Entering the world of classic film is a sad endeavor as the knowledge looms large that people you love have been dead for years or will eventually pass. I knew my return to the Fridays With… series would involve a deceased celebrity; I had no idea it would be the incomparable Debbie Reynolds. In comparison to Bette Davis or Barbara Stanwyck Reynolds lacks the hard-hitting canon of films, but her filmwork was always charming with a light touch, a dash of music and a smile. In her only Academy Award-nominated performance Reynolds plays a character as larger than life as she was, the “unsinkable” Margaret Brown.
Poor, uneducated Margaret Tobin (Reynolds) has dreams of marrying a millionaire and learning to read. When she meets Johnny J. Brown (Harve Presnell) the two quickly marry and set out to make themselves society darlings.
Bearing comedic timing and a wholesome personality it’s understandable why Debbie Reynolds was cast over Tammy Grimes, who’d personified Margaret Brown on Broadway. Reynolds played average young ladies, so the assumption is she’d be more than capable dropping a rung lower to play a mountain girl who transitions into a socialite. It’s also safe to assume most only knew of “Molly” Brown – a name lyricist Meredith Wilson and book writer Richard Morris came up with because it sounded better than Brown’s nickname of Maggie – through her passage on the Titanic. Wilson and Morris attempt to go beyond that story by focusing on her relationship with husband J.J., a route the film also follows.
I can’t comment on the play but the film’s portrayal of Margaret’s desire to marry rich and learn to read leave her an uninteresting character, famous for being famous. Reynolds playing Brown is the perfect pairing of personality and character. After starting out as America’s sweetheart Reynolds became America’s jilted wife, and much of her career success came through working in numerous mediums, on-stage and screen. Reynolds replaced Shirley MacLaine and I doubt the latter actress could overcome the narrative’s inherent issues, though she might have performed the character less broadly. Reynolds is at her best when she’s herself and she loses herself in a character that’s larger than life. This grandiosity manifests in lines spoken through gritted teeth, screeching and hollering, and generally acting like she’s in an episode of The Beverly Hillbillies. It’s a performance similar to Natalie Wood’s in Inside Daisy Clover (1965). Whether the belief is that poor people tend to be aggressively loud it fails regardless.
Molly Brown as a character may not work, but Debbie Reynolds’ performance gains steam as she leaves the safety of her home and moves to Denver. Molly’s given two primary goals: marry wealth and learn to read, and it is the latter goal that yields the benefits. Once Molly learns to read, coupled with her advantageous and mutually attractive marriage, she becomes a social climber. Reynolds works best when she’s at odds with snootiness, and when Molly seeks the respect of the old-moneyed class her scrappiness has an outlet. Reynolds establishes her blend of class with a snide turn-of-phrase that’s fun to watch. Her energetic dancing, particularly once her society friends show up is high-stepping fun.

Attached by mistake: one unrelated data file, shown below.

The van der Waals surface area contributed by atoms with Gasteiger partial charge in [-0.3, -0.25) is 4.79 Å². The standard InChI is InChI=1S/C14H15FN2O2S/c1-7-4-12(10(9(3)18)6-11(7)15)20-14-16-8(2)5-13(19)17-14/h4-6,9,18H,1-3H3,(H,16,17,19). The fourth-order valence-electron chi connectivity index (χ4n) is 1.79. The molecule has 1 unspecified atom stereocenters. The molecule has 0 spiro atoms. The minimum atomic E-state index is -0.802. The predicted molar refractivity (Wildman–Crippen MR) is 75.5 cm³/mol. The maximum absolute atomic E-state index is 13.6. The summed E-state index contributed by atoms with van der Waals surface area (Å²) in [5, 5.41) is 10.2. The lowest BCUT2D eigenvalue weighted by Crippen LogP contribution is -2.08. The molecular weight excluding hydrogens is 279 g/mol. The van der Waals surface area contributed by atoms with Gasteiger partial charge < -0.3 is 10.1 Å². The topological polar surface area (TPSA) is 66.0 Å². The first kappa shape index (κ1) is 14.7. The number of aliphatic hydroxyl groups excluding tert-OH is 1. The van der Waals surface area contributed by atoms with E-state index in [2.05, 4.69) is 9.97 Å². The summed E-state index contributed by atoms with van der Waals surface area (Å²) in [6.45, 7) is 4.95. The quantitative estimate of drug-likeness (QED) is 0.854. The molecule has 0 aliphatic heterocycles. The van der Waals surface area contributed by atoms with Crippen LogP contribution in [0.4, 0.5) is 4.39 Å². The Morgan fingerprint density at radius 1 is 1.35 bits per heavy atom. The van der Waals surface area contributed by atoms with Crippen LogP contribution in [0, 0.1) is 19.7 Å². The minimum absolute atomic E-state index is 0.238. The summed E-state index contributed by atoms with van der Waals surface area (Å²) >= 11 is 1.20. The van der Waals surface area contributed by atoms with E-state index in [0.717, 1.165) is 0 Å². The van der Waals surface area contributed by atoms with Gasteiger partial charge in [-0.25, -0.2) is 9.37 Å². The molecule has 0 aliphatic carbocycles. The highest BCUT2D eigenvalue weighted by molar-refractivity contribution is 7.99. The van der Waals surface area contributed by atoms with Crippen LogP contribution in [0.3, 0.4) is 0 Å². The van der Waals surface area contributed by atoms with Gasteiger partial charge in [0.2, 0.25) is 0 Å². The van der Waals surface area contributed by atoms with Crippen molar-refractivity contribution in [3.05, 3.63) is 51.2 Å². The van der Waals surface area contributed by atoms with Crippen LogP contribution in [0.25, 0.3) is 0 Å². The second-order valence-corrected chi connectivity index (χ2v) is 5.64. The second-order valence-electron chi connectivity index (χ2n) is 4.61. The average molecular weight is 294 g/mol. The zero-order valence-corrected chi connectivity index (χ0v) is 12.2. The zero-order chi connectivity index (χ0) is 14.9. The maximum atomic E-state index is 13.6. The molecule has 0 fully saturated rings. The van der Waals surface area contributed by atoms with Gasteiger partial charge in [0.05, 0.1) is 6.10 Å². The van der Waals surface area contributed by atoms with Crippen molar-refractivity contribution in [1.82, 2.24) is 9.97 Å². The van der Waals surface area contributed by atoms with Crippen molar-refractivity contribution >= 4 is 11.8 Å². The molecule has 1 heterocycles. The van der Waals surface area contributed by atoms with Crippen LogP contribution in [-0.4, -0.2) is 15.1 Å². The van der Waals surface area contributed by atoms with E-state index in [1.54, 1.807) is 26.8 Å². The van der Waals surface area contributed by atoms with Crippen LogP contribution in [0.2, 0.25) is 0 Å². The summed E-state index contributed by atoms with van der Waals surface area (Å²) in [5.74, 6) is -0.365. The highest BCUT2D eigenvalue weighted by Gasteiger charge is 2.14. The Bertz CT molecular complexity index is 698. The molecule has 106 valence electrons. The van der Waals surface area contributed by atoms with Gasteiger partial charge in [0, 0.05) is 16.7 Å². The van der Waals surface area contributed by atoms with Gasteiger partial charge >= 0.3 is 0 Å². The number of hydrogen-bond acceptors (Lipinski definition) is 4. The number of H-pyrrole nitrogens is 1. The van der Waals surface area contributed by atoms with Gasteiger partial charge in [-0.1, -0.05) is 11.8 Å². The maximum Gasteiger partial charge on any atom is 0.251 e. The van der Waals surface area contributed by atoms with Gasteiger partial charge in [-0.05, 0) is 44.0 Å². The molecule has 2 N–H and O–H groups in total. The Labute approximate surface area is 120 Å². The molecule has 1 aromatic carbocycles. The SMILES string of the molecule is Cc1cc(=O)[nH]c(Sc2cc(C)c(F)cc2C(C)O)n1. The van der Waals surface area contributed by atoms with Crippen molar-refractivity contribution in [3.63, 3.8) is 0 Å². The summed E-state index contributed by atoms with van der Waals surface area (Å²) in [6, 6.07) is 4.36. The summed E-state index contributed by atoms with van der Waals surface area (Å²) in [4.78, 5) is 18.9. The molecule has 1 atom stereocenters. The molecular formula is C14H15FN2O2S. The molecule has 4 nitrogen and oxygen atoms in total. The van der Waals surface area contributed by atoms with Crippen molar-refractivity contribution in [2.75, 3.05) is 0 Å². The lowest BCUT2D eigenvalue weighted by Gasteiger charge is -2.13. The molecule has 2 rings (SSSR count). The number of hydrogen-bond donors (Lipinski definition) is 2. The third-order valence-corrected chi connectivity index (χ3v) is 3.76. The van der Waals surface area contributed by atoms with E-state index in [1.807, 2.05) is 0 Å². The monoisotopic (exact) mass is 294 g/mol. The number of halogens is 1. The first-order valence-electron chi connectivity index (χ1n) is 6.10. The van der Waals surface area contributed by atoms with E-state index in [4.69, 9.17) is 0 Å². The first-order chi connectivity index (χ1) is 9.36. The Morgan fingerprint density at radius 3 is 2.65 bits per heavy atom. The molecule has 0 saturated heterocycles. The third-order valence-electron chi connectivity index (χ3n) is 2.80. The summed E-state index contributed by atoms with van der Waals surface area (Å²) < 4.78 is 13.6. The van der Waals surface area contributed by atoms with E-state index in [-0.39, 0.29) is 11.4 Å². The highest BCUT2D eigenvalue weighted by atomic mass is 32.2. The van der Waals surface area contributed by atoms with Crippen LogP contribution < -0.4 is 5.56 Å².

Brown’s life was remarkable, and not for her travels on the Titanic – which are attached to the end for about seven minutes of screentime. It’s disheartening to know Brown’s life according to Hollywood boils down to a good marriage and wealth…and for telling women to shut up on the Titanic (untrue). The real Brown was an outspoken activist for a multitude of causes including women’s and worker’s rights. She founded the juvenile justice system, worked with WWI soldiers, was awarded the French Legion of Honor and ran for U.S. Senate twice! Where’s all that in the film?
Playing Brown’s husband is Harve Presnell, a holdover from the Broadway show. Presnell’s performance mimics the work of Howard Keel; both have a deep bass voice with an operatic range and are adept at playing strapping outdoorsmen. For Presnell this vocal bombast is at odds with Reynolds’ higher, lighter work. There’s no vocal consistency to the songs, a consistency also missing in regards to time. Are the events here comprising several years (safe to assume) or just a few months?
The Unsinkable Molly Brown gives Reynolds an earthier persona still mired in her celebrity, so it’s understandable why she garnered a nomination for it. However, like many bloated road-show musicals of the ’60s, this one gets wrapped up in the wrong things. Margaret Brown’s life was depicted too early and could be adapted today with more details into what made her so unsinkable.
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A freelance film critic whose work fuels the Rotten Tomatoes meter. I've been published on The Hollywood Reporter, Remezcla, and The Daily Beast. I've been featured in the L.A. Times. I currently run two podcasts, Citizen Dame and Ticklish Business.